Friday, February 18, 2011

The snuff-box

For as long as I can remember Mum used this kidney-shaped Georgian brass snuff-box to store pins inside her sewing basket. I am not quite sure where it came from, except I have an inkling that Uncle John may have given it to her—simply because it so exactly reflects the monkish side of his taste. He could easily have picked it up for no money at all in the Portobello Road, or else on one of his sweeps through the junk shops and country auctions.

It is brass, with a lovely soft patina, and the hinge is rather fine. I have lately seen several others like it. These days the type is generally referred to as a Welsh miners’ snuff-box, though obviously the inscription provides a completely different point of reference. I doubt if we shall ever identify E. L. Bull, but I presume he was a sailor aboard H.M.S. Terrible, and also responsible for turning down the nose of the lid, presumably with a hammer or mallet, to create a sort of clasp. It is pretty effective. Was he, I wonder, the ship’s carpenter?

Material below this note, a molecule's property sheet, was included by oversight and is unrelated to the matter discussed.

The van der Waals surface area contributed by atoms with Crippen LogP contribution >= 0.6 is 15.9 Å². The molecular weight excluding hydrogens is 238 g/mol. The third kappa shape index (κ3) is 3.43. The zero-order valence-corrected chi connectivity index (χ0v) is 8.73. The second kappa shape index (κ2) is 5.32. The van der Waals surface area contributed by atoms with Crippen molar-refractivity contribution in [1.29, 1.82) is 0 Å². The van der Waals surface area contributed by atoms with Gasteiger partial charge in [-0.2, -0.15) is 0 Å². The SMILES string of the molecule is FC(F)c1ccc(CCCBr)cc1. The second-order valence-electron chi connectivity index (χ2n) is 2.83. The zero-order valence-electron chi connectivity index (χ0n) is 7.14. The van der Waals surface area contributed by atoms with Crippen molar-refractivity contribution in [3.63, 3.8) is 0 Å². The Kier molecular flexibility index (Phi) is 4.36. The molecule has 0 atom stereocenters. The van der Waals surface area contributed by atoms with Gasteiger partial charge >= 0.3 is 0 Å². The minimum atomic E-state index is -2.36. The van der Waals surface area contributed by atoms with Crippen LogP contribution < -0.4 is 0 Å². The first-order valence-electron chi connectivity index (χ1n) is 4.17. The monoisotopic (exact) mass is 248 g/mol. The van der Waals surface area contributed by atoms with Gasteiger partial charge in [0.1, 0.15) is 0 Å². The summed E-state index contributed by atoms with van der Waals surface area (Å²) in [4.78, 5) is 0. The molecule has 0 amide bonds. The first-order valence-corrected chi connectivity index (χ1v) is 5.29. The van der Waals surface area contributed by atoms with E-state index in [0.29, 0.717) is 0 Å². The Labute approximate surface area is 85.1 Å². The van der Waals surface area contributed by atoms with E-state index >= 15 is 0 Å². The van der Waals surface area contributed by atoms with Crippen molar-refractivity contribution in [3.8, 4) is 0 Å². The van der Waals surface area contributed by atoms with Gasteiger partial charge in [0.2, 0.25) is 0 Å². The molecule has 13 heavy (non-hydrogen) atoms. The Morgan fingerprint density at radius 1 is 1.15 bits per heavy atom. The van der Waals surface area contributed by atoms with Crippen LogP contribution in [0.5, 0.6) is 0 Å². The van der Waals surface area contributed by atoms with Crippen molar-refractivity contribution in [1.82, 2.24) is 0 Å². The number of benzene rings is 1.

H.M.S. Terrible was a 1,660-ton, 170-foot, 74-gun Culloden-class ship of the line. She was ordered by their lordships of the Admiralty in December 1781; her keel was laid down on January 7, 1783, and she was launched on March 28, 1785. During the 1790s, she saw action in the Mediterranean under the command of he who rejoiced in the name and rank of Captain (later Admiral) Skeffington Lutwidge. The Terrible joined squadrons harrying the French, at different times under the direction of Rear-Admiral George Hotham and Admiral Viscount Hood, and a little later she transferred to the Channel fleet, then finally via Plymouth, Madeira and the Canaries, to the West Indian station—for essentially the same purpose. On October 15, 1800, a court martial was held aboard the Gladiator at Portsmouth at which James Keating, a Royal Marine, of the Terrible, was found guilty of disobedience, and of striking a serjeant. He was sentenced to 200 lashes. E. L. Bull may well have known the man, however this wobbling, but nevertheless reasonably well-spaced and carefully punctuated, stamped inscription on Mum’s snuff-box is his only surviving private statement. I fancy E. L. Bull was proud of his ship, as literate as he needed to be, and far cleverer than to be insubordinate.

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